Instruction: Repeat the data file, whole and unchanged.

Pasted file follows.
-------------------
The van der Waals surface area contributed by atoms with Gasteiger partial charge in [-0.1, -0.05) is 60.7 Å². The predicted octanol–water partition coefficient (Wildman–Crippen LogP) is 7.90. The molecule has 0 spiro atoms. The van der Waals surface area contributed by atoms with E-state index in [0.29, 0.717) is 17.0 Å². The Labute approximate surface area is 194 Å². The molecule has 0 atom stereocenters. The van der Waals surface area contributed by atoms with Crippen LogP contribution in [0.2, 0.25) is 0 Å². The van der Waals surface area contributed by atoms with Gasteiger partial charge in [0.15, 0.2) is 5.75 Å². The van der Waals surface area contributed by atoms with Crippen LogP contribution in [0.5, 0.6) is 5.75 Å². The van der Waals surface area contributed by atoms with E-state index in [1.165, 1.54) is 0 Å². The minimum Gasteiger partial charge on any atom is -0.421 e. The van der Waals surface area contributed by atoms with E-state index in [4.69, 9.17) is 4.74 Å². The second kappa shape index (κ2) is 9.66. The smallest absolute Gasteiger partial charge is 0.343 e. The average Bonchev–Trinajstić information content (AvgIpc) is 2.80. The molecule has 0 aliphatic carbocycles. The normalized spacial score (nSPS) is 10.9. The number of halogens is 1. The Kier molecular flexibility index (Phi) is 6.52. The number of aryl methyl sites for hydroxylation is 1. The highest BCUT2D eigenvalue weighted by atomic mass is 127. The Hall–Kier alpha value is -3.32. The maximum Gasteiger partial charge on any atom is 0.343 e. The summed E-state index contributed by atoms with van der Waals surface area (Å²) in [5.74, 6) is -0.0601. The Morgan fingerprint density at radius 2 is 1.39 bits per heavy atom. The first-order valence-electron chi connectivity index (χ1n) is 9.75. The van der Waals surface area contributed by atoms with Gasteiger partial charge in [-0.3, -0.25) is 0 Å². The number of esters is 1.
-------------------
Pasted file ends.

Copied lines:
The van der Waals surface area contributed by atoms with Gasteiger partial charge in [-0.1, -0.05) is 60.7 Å². The predicted octanol–water partition coefficient (Wildman–Crippen LogP) is 7.90. The molecule has 0 spiro atoms. The van der Waals surface area contributed by atoms with E-state index in [0.29, 0.717) is 17.0 Å². The Labute approximate surface area is 194 Å². The molecule has 0 atom stereocenters. The van der Waals surface area contributed by atoms with Crippen LogP contribution in [0.2, 0.25) is 0 Å². The van der Waals surface area contributed by atoms with Gasteiger partial charge in [0.15, 0.2) is 5.75 Å². The van der Waals surface area contributed by atoms with Crippen LogP contribution in [0.5, 0.6) is 5.75 Å². The van der Waals surface area contributed by atoms with E-state index in [1.165, 1.54) is 0 Å². The minimum Gasteiger partial charge on any atom is -0.421 e. The van der Waals surface area contributed by atoms with E-state index in [4.69, 9.17) is 4.74 Å². The second kappa shape index (κ2) is 9.66. The smallest absolute Gasteiger partial charge is 0.343 e. The average Bonchev–Trinajstić information content (AvgIpc) is 2.80. The molecule has 0 aliphatic carbocycles. The normalized spacial score (nSPS) is 10.9. The number of halogens is 1. The Kier molecular flexibility index (Phi) is 6.52. The number of aryl methyl sites for hydroxylation is 1. The highest BCUT2D eigenvalue weighted by atomic mass is 127. The Hall–Kier alpha value is -3.32. The maximum Gasteiger partial charge on any atom is 0.343 e. The summed E-state index contributed by atoms with van der Waals surface area (Å²) in [5.74, 6) is -0.0601. The Morgan fingerprint density at radius 2 is 1.39 bits per heavy atom. The first-order valence-electron chi connectivity index (χ1n) is 9.75. The van der Waals surface area contributed by atoms with Gasteiger partial charge in [-0.3, -0.25) is 0 Å². The number of esters is 1.